Sales of bar soap dropped 2.2 percent between 2014 and 2015, according to a new report. (Deb Lindsey/For The Washington Post)

When it comes to soap, fewer Americans are hitting the bar.

The reason? It’s just too much of a hassle.

More than half of consumers — 55 percent — say bar soap is inconvenient when compared to liquid varieties, according to a new report by research firm Mintel. Among their chief complaints: Bar soaps leave residue in the shower, require a dish for storage, and aren’t as long-lasting as liquid options.

As a result, sales of what was once a shower mainstay have been slipping for years. Bar soap sales dipped 2.2 percent between 2014 and 2015, while overall sales of bath and shower products grew 2.7 percent during the same period, according to Mintel.

Today, roughly 64 percent of U.S. consumers use bar soap in some capacity, although men and older Americans are more likely to do so. The survey found 53 percent of men said they were willing to wash their face with bar soap, while just 36 percent of women agreed to the same.

Researchers also found a generational divide:

Sometimes suffering from an old fashioned image, bar soap is more widely accepted among more mature Americans, with as many as 60 percent of those aged 65+ happy to use bar soap on their face, a figure which declines to just one third (33 percent) of those aged 25-34.

An earlier study by Mintel found millennials are eschewing cereal for similar reasons. Roughly 40 percent of those surveyed by Mintel said “cereal was an inconvenient breakfast choice because they had to clean up after eating it,” according to The New York Times. As a result, cereal sales have slipped by nearly 30 percent since 2000.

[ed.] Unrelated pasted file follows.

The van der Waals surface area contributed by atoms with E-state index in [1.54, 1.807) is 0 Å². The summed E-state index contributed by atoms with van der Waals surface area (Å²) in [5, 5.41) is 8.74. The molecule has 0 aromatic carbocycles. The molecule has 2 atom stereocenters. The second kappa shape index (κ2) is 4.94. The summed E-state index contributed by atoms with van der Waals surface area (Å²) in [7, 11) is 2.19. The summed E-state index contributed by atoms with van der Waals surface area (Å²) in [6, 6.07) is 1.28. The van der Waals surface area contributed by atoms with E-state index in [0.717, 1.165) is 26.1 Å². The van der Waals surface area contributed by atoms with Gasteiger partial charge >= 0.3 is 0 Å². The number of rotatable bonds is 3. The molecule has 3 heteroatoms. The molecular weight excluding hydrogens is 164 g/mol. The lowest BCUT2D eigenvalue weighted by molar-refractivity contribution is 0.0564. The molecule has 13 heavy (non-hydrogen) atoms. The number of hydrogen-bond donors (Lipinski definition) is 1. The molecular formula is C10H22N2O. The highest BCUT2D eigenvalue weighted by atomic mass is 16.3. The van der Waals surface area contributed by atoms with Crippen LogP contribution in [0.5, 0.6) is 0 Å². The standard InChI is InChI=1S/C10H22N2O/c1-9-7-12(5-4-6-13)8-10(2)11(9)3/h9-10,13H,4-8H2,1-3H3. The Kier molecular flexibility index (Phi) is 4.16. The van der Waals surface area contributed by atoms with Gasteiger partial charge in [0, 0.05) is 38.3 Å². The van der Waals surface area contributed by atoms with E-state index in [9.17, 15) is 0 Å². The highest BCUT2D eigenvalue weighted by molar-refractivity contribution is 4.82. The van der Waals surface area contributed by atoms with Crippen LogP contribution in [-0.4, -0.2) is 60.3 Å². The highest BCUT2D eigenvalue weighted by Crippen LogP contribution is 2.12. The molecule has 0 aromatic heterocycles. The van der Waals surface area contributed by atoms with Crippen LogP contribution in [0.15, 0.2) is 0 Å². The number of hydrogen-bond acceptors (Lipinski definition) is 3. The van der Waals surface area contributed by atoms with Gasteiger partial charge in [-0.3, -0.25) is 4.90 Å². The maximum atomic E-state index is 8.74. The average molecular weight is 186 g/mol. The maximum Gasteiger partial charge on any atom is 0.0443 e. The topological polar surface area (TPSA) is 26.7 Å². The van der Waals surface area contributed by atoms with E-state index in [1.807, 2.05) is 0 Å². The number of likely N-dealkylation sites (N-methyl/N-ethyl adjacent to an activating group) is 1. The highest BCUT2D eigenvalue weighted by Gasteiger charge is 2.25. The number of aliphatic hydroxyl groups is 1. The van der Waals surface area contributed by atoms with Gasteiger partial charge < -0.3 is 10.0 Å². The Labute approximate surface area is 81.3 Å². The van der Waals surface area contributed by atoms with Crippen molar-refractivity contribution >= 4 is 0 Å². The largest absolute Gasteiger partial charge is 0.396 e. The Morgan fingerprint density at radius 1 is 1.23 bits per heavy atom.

“Convenience is the one thing that’s really changing trends these days,” Howard Telford, an analyst at market research firm Euromonitor, told The Washington Post last year.

But when it comes to soap, the perception of cleanliness may also be a factor. Nearly half of those surveyed said they believe bar soaps are often covered in germs, a view that was more widely held among younger consumers than older ones. (Sixty percent of 18- to 24-year-old shoppers said they worried about germs on bar soap, compared to 31 percent of those 65 and older.)

However, it may not be all bad news for bar soap. More than 60 percent of consumers said they might consider buying “premium” varieties of the item, which could help companies reclaim lost business, according to Margie Nanninga, a beauty analyst for Mintel.

“A broader variety of scents can help bar soap brands tap into the success of aromatherapy claims, positioning lemon as an energizing scent or amber as a relaxing fragrance,” she said in an email, adding that brands may also begin offering bar soap in “a greater variety of shapes.”